Women Still Struggling for Equal Land Rights in Kenya

A recent Reuters report detailed the ongoing fight by women in Kenya to achieve land rights equal to those of men in the East African nation. Kenya, one of the most advanced and progressive African nations, continues to lack enforcement of equal land rights for women even though its 2010 Constitution calls for the “equitable access to land and to eliminate gender discrimination in law, customs and practices related to property.”
While de jure equality exists between men and women in regards to land and property, de facto equality is far from present. Kenyan society is very much controlled by customs; even to the extent where when custom conflicts with law, the law is ignored or not enforced. To make matters worse, many women in Kenya are not fully educated on the law.
In 2012, Kenya passed the Land Registration Act, providing for the joint ownership of land, giving wives a legal right to land held in their husband’s name. In 2013, these rights were expanded with the Matrimonial Property Act, giving divorced women joint rights over land they shared with their husband, and preventing any transfer without their consent. By the letter of the law, women have achieved a nominal sense of equality that is to be admired amongst its African neighbors.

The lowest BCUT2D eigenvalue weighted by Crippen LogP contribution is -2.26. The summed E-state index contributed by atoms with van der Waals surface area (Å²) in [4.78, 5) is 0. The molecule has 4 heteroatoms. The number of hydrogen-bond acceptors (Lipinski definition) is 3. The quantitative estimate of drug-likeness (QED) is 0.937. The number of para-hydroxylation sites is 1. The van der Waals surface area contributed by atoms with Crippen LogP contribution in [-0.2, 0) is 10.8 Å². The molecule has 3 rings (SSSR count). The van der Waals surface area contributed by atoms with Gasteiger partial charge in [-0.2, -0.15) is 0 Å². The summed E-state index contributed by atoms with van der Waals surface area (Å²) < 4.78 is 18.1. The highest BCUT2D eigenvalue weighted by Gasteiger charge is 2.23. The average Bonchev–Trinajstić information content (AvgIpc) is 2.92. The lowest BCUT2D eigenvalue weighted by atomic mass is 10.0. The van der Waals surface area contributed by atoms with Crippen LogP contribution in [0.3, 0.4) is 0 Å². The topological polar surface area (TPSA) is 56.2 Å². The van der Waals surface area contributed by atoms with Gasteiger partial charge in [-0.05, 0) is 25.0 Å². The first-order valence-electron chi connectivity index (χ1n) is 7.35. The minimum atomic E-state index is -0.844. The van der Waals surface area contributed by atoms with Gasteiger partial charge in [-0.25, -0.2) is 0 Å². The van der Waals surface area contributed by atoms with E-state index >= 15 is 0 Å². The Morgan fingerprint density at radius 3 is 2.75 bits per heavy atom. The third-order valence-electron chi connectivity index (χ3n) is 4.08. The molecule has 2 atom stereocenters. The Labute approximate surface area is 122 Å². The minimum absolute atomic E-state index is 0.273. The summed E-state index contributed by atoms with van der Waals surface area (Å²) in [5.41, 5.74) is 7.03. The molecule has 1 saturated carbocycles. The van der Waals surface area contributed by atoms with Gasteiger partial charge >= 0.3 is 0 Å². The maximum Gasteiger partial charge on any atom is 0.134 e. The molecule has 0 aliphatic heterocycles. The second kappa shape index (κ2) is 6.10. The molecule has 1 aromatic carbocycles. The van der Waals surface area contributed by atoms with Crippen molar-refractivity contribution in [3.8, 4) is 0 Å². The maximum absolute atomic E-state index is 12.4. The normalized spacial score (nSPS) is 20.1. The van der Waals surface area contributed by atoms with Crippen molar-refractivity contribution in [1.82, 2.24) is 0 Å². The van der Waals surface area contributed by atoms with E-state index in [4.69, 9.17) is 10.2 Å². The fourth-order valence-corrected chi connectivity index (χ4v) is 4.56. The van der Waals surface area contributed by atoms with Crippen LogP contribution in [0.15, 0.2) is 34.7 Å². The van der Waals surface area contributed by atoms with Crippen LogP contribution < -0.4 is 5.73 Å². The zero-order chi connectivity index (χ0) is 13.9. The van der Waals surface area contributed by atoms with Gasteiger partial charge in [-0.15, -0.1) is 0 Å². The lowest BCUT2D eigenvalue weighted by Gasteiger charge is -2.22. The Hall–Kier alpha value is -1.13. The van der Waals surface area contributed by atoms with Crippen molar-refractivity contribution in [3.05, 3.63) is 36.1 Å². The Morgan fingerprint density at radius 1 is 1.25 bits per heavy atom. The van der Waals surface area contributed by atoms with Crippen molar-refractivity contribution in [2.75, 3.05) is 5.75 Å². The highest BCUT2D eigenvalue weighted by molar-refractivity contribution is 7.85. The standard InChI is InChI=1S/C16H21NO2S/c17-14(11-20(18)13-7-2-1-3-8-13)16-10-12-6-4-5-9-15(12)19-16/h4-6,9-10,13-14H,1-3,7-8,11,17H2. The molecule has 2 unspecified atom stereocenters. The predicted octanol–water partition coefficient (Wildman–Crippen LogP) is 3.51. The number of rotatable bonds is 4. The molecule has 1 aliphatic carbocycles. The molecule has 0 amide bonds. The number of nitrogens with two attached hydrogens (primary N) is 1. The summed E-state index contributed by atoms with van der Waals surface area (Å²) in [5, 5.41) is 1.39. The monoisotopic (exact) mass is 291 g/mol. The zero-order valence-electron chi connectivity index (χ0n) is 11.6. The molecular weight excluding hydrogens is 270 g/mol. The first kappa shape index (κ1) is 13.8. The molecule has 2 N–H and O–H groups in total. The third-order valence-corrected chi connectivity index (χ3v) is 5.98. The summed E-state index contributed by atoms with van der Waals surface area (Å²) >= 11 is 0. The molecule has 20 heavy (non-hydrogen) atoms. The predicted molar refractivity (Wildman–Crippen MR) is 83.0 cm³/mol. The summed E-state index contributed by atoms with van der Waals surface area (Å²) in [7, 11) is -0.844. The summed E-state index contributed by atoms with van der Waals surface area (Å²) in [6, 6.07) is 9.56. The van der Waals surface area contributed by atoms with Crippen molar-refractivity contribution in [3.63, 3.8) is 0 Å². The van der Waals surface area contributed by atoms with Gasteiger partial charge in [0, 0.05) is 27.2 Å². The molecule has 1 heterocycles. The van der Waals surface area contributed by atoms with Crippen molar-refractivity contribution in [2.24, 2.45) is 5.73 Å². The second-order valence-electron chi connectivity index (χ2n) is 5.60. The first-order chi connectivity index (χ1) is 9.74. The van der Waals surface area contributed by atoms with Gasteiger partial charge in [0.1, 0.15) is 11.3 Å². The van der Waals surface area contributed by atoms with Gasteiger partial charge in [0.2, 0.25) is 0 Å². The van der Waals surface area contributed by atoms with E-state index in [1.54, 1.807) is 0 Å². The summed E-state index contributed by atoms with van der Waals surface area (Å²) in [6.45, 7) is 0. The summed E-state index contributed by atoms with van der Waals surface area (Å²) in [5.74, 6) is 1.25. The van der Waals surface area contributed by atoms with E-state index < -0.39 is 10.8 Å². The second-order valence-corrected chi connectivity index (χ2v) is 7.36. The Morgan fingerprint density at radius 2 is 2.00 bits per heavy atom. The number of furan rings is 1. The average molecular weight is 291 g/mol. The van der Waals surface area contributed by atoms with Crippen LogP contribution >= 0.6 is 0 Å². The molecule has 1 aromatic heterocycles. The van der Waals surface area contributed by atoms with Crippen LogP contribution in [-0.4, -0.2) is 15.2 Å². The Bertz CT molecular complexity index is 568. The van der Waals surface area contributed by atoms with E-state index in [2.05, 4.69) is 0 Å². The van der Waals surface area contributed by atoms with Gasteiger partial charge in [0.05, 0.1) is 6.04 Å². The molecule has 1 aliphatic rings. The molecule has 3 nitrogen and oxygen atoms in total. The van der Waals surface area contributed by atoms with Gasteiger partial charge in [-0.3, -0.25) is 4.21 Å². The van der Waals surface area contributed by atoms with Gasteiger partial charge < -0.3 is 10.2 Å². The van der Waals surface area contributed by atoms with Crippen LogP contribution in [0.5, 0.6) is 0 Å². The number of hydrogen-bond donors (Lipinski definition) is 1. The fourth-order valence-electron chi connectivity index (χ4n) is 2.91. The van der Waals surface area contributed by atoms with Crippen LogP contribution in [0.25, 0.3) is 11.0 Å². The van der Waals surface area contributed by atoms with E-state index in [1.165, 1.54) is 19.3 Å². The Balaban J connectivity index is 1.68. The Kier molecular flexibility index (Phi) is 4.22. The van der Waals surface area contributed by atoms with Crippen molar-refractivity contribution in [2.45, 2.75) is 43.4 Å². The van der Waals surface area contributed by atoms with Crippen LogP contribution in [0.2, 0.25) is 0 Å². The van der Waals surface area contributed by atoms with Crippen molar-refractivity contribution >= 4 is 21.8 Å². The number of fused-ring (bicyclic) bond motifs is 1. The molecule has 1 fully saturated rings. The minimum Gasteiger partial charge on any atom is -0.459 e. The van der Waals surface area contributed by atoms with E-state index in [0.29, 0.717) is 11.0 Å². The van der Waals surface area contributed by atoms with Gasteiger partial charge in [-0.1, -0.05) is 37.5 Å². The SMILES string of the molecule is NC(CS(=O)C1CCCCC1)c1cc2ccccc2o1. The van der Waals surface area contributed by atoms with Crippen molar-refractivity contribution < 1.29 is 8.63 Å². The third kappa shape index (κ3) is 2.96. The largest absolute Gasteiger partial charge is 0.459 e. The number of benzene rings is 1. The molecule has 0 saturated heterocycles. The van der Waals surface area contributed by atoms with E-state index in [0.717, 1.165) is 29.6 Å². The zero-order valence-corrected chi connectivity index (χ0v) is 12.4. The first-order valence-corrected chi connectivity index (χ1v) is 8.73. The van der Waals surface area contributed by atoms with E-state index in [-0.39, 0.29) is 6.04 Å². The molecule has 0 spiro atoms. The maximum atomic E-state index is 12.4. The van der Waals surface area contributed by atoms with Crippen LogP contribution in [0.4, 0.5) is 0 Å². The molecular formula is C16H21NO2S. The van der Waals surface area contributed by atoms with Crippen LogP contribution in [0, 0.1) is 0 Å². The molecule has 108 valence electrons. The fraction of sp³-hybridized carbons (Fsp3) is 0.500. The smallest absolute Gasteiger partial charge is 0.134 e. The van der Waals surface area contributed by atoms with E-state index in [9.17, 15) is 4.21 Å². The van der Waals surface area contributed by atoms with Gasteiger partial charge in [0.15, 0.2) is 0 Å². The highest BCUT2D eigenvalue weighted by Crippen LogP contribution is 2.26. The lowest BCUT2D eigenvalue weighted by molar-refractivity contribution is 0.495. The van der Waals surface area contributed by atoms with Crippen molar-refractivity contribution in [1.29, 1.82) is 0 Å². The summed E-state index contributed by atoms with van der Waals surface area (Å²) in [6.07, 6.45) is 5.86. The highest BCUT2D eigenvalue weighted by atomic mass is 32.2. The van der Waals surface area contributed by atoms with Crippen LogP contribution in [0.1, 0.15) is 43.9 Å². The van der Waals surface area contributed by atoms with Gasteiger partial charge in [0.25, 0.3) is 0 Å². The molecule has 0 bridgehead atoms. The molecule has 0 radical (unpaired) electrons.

However, about two thirds of Kenya is owned by communities, without official land deeds or titles. Tradition holds that land is passed from father to son, resulting in the women not having a claim to the land that their husband acquires. With no formal deeds, Kenya’s legislative attempts at equality are unable to be enforced.
According to Property Rights Alliance’s International Property Rights Index, inheritance practices and women’s access to land ownership are two of the lower scores on average in the gender equality category for countries around the world. On a regional basis, African countries scored as the worst region for gender equality in relation to property rights, with Kenya placing just 3 spots ahead of the bottom 20% of countries worldwide.
Kenya’s attempts at providing for equal land rights for women should be lauded. However, the prevalence of customs and the lack of formal land titles in much of country leave these actions ineffective. The Kenyan government should expand the ability and ease of registering land so that it can more effectively enforce its law, and protect equal property rights for Kenyan women.  
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